Watchdog calls for DfID to tighten value for money on aid spending

20 Feb 18

The UK government’s approach to value for money for its foreign aid spending must get better to make a bigger difference, an aid watchdog has said.

The Independent Commission for Aid Impact said that although the department’s approach to value for money in programme and portfolio management is “ing aid money go further”, improvements are still needed.

The review, which looks at the departments spending and performance, found that the DfID’s approach “was not adequately reporting and capturing results and value for money at the country portfolio level, or how programmes work together to deliver lasting impact, including future dependency on aid”.

The watchdog said: “There is a risk that the current approach leads Dfid to prioritise the immediate results of its own programmes over working with and through others to achieve lasting change.”

ICAI said DfID should ensure the principles of development effectiveness are more explicit in its value for money approach and programmes should reflect these principles.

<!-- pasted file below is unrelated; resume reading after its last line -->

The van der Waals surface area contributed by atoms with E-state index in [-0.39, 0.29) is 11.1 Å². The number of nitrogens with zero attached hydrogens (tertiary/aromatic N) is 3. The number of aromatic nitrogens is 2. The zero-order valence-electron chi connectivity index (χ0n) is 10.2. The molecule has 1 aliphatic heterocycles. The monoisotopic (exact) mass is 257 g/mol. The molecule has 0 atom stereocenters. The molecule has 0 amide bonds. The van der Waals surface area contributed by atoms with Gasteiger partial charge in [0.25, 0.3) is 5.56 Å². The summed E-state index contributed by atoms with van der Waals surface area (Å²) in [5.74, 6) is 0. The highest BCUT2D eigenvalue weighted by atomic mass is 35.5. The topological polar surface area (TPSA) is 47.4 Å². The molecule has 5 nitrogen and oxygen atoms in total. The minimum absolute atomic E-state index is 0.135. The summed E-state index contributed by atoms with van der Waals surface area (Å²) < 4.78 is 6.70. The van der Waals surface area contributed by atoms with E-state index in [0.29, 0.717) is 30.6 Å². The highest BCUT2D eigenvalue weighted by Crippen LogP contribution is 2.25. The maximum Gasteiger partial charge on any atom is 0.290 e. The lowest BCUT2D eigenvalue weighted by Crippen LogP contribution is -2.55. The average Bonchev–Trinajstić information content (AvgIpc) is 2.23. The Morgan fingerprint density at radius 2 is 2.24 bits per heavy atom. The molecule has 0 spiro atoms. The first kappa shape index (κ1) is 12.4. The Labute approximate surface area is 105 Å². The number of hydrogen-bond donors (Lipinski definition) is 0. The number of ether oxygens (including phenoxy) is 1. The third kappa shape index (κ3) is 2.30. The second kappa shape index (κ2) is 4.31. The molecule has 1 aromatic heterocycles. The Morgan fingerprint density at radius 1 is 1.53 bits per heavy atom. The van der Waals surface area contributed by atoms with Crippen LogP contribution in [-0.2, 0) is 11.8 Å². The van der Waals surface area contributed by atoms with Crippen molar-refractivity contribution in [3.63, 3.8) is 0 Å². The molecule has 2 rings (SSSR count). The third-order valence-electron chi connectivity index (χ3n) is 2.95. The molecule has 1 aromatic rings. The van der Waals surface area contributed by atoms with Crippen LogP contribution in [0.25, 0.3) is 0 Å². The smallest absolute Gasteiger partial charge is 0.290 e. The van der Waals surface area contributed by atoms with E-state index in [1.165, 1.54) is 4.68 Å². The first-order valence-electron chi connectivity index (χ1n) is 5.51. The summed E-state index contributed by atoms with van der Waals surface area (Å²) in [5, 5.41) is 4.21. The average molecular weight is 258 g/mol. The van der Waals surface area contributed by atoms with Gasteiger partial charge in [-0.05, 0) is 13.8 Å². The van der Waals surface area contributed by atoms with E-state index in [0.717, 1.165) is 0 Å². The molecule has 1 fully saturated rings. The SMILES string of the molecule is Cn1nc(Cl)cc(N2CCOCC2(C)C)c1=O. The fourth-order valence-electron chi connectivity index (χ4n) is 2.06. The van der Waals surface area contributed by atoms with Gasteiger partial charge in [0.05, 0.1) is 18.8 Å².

DfID has said it welcomes the report and its suggestions and is already prioritising value for money.

The government department plans to save almost £500m in efficiency savings by 2019-20, higher than the target set in the 2015 Spending Review. DfID said it is on track to meet these savings.

It said in a statement: “ICAI itself says that DFID’s diligence in driving value for money is improving the return on UK investment in aid‎, highlighting our efforts to ensure every single penny goes further to save lives and creates a safer, healthier and more prosperous world – which is in all our interests.

“We are continuing to hold aid organisations to account by tying funding to performance, closing programmes which fail to meet development objectives, and increasing efficiency savings.”

The review comes amid public questioning of UK aid spending, particular the backing of international charities, like Oxfam, being investigated for sexual misconduct by aid workers. 

NGOs and DfID were being questioned by the International Development Committee about sexual exploitation in the aid sector in Parliament today, where Oxfam publicly apologised over the scandal.  

Oxfam agreed not to bid for any new UK government funding until it reforms following the allegations of its aid workers in Haiti being involved in cases of sexual exploitation, bullying and intimidation.

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